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Chris Gerrard – Exploring the world of Better Business Intelligence

Improving Dashboard Insights’ “Best Dashboard of 2011”

with 6 comments

Dashboard Insights announced its winner of the best dashboard of 2011 contest
here.

This post describes some of its flaws, and adjustments that improve its ability to communicate the salient points.

The winning dashboard was created in Tableau and published to Tableau Public, where it’s available for viewing and downloading.

Note: Tableau Public dashboards can be functionally embedded; this one’s too wide to show it all, so the Dashboard images in this post are reduced reduced to fit. Click on any of them to connect to them on Tableau Public.

The winning dashboard:

Dashboard Insight Winner - Best Dashboard of 2011

The redesigned dashboard, also on Tableau Public:

Redesigned Dashboard

The Dashboard zones:

The following image shows the dashboard zones identified for redesign. Descriptions of the adjustments made, and the rationale behind them, follow.

Dashboard Zones

1 – Bar Charts

2 – Upper Section

3 – Month Selector

4 – Activity Types

5 – Last 12 Months

6 – Spend vs Budget

7 – Bullet Graphs

8 – Retirement Plan

Additional redesign considerations:
Additions – elements added to redesign.
Harmony – making the parts work together.
Note:
The redesign documentation has been moved to Better BI.
The blog format isn’t particularly amenable to large format stuff.
The links above connect to the correct locations on Better BI.

Please put your comments here. (easier to manage)

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Written by Chris Gerrard

December 30, 2011 at 11:23 pm

Posted in Uncategorized

6 Responses

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  1. For the most part I like your changes Chris. The bar charts at the bottom definitely make comparisons across categories easier.

    I also really like the variance chart on the upper right.

    However, the Budget, Spend and Variance table should be in dollars. Rounding up would not be appropriate for a banking account like this.

    I also suspect that Mike’s intent, though he would need to confirm, is for making it more of a “lookup” view rather than for analysis. That would explain the differences in effectiveness between his viz and yours.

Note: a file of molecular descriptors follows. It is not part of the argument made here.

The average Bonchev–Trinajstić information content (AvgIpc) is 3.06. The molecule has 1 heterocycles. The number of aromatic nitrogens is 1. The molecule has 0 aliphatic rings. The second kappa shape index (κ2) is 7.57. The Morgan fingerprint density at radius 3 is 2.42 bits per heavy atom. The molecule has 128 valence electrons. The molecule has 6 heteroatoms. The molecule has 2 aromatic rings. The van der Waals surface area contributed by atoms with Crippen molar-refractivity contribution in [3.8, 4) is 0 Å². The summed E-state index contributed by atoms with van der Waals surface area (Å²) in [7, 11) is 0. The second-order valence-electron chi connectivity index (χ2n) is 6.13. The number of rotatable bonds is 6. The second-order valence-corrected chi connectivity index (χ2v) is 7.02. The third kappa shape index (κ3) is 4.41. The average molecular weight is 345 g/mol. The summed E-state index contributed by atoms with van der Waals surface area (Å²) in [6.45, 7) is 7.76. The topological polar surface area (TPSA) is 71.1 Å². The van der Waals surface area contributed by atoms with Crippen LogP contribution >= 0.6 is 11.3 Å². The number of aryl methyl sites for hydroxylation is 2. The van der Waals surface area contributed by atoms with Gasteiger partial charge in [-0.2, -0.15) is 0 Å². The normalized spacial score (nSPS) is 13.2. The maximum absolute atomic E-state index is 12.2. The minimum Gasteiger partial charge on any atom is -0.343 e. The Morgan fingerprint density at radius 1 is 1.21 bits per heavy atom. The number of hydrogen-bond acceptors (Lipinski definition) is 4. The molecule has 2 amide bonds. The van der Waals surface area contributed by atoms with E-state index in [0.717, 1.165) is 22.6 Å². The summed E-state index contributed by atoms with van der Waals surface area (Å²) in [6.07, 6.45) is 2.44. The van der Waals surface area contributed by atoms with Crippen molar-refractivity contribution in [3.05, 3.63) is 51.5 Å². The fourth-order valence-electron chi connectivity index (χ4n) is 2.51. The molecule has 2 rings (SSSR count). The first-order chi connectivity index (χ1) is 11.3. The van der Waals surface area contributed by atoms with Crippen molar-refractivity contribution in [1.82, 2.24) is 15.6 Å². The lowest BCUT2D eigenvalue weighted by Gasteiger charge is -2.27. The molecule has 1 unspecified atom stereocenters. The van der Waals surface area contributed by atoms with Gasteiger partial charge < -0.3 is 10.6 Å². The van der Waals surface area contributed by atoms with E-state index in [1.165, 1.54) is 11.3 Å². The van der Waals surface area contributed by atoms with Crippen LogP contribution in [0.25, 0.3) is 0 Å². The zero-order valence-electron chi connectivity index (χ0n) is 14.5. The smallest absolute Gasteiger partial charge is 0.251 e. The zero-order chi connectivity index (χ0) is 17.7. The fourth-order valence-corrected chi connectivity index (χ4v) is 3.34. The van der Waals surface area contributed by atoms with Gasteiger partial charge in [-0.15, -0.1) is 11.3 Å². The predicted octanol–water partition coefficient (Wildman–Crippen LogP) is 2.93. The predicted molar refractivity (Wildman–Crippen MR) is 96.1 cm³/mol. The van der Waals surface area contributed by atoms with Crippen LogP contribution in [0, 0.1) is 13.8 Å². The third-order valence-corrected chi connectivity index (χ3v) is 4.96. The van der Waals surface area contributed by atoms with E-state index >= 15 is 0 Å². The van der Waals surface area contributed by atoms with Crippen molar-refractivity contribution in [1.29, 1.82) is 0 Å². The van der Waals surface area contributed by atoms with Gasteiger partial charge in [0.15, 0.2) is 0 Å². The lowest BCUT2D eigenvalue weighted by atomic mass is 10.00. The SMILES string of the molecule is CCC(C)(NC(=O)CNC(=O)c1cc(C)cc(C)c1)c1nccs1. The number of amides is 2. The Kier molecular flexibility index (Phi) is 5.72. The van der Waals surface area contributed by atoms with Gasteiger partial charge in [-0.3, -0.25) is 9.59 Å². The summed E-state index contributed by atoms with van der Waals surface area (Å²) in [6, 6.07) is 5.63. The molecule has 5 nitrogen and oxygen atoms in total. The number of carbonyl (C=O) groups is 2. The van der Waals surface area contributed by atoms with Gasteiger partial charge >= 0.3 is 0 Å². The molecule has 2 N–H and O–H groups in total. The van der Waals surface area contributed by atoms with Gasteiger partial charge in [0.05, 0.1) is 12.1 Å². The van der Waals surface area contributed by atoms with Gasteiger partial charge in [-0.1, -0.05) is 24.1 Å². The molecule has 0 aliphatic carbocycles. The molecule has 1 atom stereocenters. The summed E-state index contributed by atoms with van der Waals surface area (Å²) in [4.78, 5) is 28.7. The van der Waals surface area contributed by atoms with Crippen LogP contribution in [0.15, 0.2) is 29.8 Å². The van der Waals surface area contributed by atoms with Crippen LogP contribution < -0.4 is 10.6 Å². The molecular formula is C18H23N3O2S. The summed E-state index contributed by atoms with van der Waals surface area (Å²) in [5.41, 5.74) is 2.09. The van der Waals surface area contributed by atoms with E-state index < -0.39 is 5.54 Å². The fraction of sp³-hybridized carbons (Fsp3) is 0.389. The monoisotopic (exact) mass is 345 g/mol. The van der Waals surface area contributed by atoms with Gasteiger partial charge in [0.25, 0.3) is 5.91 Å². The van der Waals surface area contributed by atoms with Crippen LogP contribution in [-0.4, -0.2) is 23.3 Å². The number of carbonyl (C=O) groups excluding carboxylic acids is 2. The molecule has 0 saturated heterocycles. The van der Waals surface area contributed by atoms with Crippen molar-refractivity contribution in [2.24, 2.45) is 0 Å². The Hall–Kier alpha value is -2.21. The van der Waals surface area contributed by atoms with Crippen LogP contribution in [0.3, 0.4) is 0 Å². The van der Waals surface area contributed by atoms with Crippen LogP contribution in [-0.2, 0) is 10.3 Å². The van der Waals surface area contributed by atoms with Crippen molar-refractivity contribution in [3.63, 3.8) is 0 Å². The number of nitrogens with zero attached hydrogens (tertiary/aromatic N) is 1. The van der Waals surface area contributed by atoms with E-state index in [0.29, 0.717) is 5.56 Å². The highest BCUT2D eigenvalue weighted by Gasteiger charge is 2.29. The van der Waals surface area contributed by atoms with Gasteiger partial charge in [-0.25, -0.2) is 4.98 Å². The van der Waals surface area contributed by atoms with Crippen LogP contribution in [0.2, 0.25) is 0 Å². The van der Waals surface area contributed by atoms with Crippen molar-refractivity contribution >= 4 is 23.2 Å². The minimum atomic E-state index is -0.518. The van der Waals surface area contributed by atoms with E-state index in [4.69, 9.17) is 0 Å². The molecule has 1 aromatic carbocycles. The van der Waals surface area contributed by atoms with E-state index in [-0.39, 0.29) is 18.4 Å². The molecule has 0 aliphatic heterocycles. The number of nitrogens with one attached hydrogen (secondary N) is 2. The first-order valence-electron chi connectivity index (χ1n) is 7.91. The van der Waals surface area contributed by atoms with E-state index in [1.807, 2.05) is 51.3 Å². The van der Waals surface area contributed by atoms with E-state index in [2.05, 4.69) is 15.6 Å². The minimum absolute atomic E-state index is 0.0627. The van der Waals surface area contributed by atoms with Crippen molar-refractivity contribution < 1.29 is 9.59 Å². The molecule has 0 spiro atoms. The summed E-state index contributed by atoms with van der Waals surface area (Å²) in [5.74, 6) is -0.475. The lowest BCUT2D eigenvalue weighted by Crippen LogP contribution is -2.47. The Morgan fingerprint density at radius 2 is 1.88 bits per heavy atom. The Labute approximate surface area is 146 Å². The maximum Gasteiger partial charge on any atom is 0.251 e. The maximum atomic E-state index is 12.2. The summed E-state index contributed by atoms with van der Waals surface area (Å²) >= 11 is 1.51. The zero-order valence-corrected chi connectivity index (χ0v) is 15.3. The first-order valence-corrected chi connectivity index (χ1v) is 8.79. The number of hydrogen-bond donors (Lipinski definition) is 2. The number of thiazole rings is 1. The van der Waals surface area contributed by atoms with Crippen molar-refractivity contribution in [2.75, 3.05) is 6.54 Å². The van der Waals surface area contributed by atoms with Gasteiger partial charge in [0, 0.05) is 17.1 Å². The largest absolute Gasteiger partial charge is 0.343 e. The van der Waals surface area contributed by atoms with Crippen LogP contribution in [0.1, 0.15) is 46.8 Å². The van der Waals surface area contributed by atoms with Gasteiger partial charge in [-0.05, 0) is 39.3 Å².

Definitely keep an eye out for future contests and get some vizzes entered. There typically aren’t too many contestants.

    Andy

    Andy Kriebel

    January 1, 2012 at 3:59 pm

    • Hi Andy, I’ve changed the values in the table to show the cents, but haven’t included the $ symbols.
      Putting in the cents seems reasonable to provide a consistent and meaningful level of detail.
      Adding the $ symbols add little semantic value since all the numbers in the dashboard, but for the Retirement chart scale, are monetary and their presence imposes an additional cognitive load.

      I left the cents off of the payment analysis bar marks. It seems like their main purpose is to identify the fractional relationships between the sources of payments vis-a-vis the Monthly Expense, in which case adding the cents adds visual bulk that exaggerates the lengths of the bars far out of proportion to the benefit. And the details are available in the tooltips if desired.

      Chris Gerrard

      January 4, 2012 at 9:16 pm

  2. I would sort the months in the opposite order. The most actual at the top.

    Michal

    January 3, 2012 at 6:24 am

    • Michal, if by “most actual” you mean “most recent”, I agree. Putting the most recent, hopefully current, month in a consistent location is highly desirable.
      Designing good date selectors is difficult; there are many factors to consider.
      In this case, the underlying premise is that the dashboard will always show the same number of months: current month, and the preceding 10; this is likely not to be the case in a real-world dashboard.

      Chris Gerrard

      January 3, 2012 at 10:44 am

  3. Hi Chris,

    Highly enlightening post and analysis. I never cease to be amazed at improvements that can be made to most vizualizations! I think this will make a lovely data viz case study or project for a varsity course in one of our varsities running the Tableau educational program.

    Vusi

    January 9, 2012 at 3:24 am


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